Exchange-traded funds offer a convenient way to invest in sectors or niches that interest you. If you'd like to add some companies that champion workplace equality to your portfolio but don't have the time or expertise to hand-pick a few, the ALPS Workplace Equality Portfolio ETF (NYSEMKT: EQLT) could save you a lot of trouble. Instead of trying to figure out which stocks will perform best, you can use this exchange-traded fund to invest in lots of equality-minded companies simultaneously.
Why this ETF, and why workplace equality?
This ETF focuses on companies that support lesbian, gay, bisexual, and transgender (LGBT) equality in the workplace by tracking the Workplace Equality Index, which includes companies that score 100% on the Human Rights Campaign's Corporate Equality Index. This ETF offers more than just some warm and fuzzies: the Workplace Equality Index has handily outperformed the S&P 500 over the past three, five, and 10 years -- though the ETF itself is still very young.
The ETF sports an expense ratio, or annual fee, of 0.75% -- well below the typical mutual fund's fees. It's small, because it's so new, so if you're thinking of buying, beware of possibly large spreads between its bid and ask prices. Consider using a limit order if you want to buy in.
A closer look at some components
On your own you might not have selected Corning Incorporated (NYSE:GLW) or American Airlines Group Inc (NASDAQ:AAL) as equality-minded companies for your portfolio, but this ETF included them among its 160-plus holdings.
Glass specialist Corning is well known for its tough Gorilla Glass, installed in more than 2 billion devices across some 500 product lines. Many are worried that Apple (NASDAQ:AAPL) will abandon Gorilla Glass in favor of stronger sapphire glass for its new iPhone 6, but Gorilla Glass isn't the company's main revenue-driver. (The glass is still likely to find a home in other smartphones, and perhaps also in lower-cost Apple phones.)
More important to Corning are bigger display panels, such as in big-screen TVs. After all, a 60-inch screen uses far more glass than a 6-inch phone. The rise of phablets and larger-screen smartphones, along with ever-growing TV screens, also bodes well for Corning. Management expects high-definition sets to drive greater TV sales in coming years. In the company's last quarter, revenue popped 26% year over year, while EPS grew 7%. Total LCD glass volume grew by low single digits year over year, and the company expected that to rise to high single digits in the next quarter.
Meanwhile, Corning isn't standing still. Its stronger, thinner Willow Glass, for example, can be curved and could prove useful to the solar energy industry, among others. It also has a new Lotus Glass for use in LCD and organic light-emitting diode displays. Corning is expanding the use of Gorilla Glass into the automotive and architectural markets and has a deal with Intel (NASDAQ:INTC) to make ultrafast fiber-optic cables.
Corning's dividend yield of 1.2% is appealing, especially since it has doubled in just three years. With its P/E ratio near 18 -- well above its five-year average of 11 -- Corning stock isn't a compelling buy at the moment. Interested investors might want to keep an eye out for pullbacks or add it to their watchlists.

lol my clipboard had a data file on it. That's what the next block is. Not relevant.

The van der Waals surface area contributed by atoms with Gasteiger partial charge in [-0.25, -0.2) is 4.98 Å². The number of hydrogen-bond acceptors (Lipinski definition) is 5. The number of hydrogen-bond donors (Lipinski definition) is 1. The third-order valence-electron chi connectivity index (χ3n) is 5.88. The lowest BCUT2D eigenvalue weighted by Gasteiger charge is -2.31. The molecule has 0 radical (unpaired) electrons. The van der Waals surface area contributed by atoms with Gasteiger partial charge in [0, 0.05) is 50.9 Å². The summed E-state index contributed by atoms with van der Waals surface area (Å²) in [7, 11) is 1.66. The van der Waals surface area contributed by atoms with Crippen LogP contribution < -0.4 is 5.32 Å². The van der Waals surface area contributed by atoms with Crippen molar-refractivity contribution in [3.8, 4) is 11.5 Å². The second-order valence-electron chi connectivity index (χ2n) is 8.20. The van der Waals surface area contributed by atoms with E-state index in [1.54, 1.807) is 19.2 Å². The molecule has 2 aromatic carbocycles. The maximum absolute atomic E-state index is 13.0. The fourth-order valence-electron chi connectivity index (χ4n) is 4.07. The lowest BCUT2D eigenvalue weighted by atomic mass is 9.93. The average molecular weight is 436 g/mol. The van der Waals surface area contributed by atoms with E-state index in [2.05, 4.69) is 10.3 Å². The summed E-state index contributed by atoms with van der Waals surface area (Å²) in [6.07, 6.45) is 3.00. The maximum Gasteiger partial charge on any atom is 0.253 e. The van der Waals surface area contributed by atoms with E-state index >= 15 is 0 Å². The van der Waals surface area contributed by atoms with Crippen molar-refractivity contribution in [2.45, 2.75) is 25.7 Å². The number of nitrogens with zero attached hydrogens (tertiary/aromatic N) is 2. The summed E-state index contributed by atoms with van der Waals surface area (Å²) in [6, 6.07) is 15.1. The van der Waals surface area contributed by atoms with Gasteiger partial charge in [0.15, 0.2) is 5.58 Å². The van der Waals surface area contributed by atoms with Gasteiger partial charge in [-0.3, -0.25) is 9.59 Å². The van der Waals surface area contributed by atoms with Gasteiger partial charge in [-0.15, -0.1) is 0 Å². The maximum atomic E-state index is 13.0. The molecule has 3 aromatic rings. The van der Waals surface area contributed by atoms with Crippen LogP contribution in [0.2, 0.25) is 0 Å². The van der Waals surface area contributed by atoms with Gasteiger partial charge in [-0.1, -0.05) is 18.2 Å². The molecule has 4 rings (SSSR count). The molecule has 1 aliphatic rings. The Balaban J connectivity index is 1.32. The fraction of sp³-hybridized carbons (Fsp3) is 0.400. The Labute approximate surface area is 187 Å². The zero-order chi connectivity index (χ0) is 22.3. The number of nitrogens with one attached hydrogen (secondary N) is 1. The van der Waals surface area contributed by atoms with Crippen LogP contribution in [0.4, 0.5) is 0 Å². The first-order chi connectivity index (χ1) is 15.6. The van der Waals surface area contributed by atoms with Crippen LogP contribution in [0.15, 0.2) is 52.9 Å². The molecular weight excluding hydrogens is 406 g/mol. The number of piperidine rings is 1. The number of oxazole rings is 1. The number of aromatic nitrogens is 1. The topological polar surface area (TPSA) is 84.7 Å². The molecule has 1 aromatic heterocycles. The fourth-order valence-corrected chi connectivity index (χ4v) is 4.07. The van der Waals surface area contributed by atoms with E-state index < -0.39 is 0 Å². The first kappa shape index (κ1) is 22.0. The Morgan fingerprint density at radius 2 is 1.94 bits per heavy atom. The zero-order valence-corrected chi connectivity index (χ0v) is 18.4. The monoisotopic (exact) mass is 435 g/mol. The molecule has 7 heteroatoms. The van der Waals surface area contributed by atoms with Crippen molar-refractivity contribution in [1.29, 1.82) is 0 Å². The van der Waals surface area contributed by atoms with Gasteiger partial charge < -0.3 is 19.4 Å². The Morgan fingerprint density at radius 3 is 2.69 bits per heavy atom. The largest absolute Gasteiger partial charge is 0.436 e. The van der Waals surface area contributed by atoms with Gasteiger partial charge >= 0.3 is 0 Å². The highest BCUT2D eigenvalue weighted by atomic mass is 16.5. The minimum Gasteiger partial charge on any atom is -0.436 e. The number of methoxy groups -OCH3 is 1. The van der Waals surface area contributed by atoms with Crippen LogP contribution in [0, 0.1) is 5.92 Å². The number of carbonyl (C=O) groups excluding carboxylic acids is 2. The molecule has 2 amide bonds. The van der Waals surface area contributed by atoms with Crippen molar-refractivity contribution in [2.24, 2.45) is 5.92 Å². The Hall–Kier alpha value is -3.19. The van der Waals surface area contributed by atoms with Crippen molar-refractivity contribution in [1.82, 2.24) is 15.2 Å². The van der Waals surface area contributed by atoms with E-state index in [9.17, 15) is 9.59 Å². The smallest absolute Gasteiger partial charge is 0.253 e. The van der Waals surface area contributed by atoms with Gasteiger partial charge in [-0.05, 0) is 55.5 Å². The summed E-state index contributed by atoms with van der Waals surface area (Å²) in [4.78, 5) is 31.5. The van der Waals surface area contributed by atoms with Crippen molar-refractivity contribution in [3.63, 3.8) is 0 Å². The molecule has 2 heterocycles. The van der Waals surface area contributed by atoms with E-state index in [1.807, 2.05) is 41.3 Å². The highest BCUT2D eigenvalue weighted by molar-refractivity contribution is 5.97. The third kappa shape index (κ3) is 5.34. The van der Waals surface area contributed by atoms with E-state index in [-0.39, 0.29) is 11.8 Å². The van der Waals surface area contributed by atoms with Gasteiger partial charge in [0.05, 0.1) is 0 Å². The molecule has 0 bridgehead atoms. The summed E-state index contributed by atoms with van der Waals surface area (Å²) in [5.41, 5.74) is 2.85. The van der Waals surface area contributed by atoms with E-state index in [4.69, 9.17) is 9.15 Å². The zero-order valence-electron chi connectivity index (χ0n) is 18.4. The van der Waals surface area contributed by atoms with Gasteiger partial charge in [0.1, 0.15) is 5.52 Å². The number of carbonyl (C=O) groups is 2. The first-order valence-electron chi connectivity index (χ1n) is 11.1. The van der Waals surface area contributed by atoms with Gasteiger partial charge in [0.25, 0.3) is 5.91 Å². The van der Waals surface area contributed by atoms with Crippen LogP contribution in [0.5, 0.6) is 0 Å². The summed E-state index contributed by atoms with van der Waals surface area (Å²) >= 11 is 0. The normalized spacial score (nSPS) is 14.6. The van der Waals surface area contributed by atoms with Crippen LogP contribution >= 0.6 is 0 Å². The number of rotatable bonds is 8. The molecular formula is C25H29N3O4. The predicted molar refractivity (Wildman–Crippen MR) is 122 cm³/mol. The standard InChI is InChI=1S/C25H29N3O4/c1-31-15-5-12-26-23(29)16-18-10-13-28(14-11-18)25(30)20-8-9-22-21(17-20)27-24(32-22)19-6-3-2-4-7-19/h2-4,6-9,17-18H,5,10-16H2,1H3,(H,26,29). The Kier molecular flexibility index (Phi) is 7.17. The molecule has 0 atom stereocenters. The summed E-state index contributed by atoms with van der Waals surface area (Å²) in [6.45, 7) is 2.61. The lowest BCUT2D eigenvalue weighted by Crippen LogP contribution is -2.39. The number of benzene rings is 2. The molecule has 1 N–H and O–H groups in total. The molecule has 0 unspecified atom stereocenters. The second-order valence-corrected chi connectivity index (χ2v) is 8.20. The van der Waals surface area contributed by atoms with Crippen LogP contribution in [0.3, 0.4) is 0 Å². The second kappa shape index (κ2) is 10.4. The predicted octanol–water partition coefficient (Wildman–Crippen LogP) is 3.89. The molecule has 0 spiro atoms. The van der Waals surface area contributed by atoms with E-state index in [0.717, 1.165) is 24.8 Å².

American Airlines Group
The airline industry has long been a tough one for investors, but American Airlines Group, the result of a recent merger between American Airlines and US Airways, has more than doubled over the past year. It's the world's largest airline, with "nearly 6,700 flights per day to 339 destinations in 54 countries."
The airline has benefited from (and participated in) consolidation in the industry, which reduces competition and allows greater pricing power. Its revenue and profit margins have been growing, and while its bottom line is in the red, operating income is increasing, and net losses have been shrinking. Part of the problem is that American Airlines sports more than $15 billion in debt, which presents a headwind. The company spent more than $3 billion on debt repayments last year.
There's reason to be hopeful, though, as passenger revenue per available seat mile was up a solid 6% year over year in June, and management is forecasting double-digit profit margins. Increased efficiency, coupled with pricing power and ever-increasing fees, can do a lot for the bottom line -- American reportedly took in more than $2 billion in fees in 2013.
The stock's price-to-sales ratio is a low 0.4, making the stock rather attractive. Be vigilant if you buy, though, as American Airlines still faces the usual challenges (empty seats, bad weather, etc.) as well as meaningful competition -- which is seeing an opportunity as the major airlines focus on capacity discipline instead of capacity expansion.
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Longtime Fool specialist Selena Maranjian, whom you can follow on Twitter, owns shares of Corning, Apple, and Intel. Try any of our Foolish newsletter services free for 30 days. We Fools may not all hold the same opinions, but we all believe that considering a diverse range of insights makes us better investors. The Motley Fool has a disclosure policy.